Management of Houses in MultipleOccupationRegulations 2006

(Housing Act 2004)

Commencement:

The Regulations came into force on 6th April 2006.

Background:

The Management of Houses in Multiple Occupation (England) Regulations 2006 (SI 372) replace earlier legislation which governed the management of Houses in Multiple Occupation (HMO) – the Housing (Management of Houses in Multiple Occupation) Regulations 1990. These Regulations are probably one of the most significant parts of the HMO provisions in the Housing Act 2004 which will potentially affect many landlords (whereas mandatory licensing will, for the most part, only affect those landlords who own three storey buildings, and let to five or more people). The Regulations are designed to ensure that:

  • that any part of the house occupied by a resident is kept in good repair;
  • that there are adequate facilities for the number of occupants;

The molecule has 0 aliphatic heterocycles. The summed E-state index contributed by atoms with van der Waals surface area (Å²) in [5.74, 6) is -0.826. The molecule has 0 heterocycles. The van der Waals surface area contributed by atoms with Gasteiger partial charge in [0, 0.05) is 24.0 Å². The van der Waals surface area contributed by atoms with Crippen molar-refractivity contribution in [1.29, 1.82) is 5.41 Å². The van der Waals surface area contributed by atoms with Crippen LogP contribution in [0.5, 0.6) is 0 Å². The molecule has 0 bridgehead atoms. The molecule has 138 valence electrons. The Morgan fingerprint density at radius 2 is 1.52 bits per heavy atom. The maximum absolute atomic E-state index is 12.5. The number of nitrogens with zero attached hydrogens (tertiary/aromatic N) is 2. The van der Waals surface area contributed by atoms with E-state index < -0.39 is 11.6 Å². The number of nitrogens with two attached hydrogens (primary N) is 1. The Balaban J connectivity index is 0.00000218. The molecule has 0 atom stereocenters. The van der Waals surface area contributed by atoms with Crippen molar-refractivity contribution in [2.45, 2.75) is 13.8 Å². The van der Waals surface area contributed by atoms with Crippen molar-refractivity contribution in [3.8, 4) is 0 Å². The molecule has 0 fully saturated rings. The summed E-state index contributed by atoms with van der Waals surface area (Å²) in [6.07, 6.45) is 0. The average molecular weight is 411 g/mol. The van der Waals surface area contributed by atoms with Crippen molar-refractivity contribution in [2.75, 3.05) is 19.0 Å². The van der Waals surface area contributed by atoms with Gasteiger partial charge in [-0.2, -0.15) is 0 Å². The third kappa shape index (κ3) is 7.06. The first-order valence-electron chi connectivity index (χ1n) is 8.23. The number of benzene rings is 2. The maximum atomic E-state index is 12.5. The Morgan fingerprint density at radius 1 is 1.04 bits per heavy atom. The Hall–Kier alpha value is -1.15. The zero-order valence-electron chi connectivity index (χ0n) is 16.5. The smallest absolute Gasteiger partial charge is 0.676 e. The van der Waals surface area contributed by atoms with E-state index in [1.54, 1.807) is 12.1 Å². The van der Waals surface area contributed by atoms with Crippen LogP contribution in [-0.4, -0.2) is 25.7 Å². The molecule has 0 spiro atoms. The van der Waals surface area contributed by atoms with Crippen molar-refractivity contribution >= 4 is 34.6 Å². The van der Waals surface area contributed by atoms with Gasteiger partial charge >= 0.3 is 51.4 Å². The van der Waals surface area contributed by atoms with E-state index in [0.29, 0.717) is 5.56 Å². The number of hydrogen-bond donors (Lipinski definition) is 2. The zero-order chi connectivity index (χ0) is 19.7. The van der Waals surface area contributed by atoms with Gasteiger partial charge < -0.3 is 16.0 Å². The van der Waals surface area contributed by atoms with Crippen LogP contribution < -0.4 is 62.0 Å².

• that fire alarms, fire safety equipment is properly maintained and regularly checked;
  • that all means of escape from fire are kept free from obstruction

Unlike HMO licensing (which applies to houses containing a group of five or more people), these regulations apply to all houses in multiple occupation as defined by the Housing Act 2004. Essentially, this means that any house containing a group of more than two people who share common facilities such as a kitchen and bathroom, and do not form a single family or household. ‘Household’ is defined in s.258 of the Act and essentially includes only people who are members of the same family (including blood relations), or people living together as man and wife (or in an equivalent relationship for persons of same sex).

Examples:

Three unrelated people sharing the same house – a HMO

An unmarried couple (living together) and a related child – not an HMO

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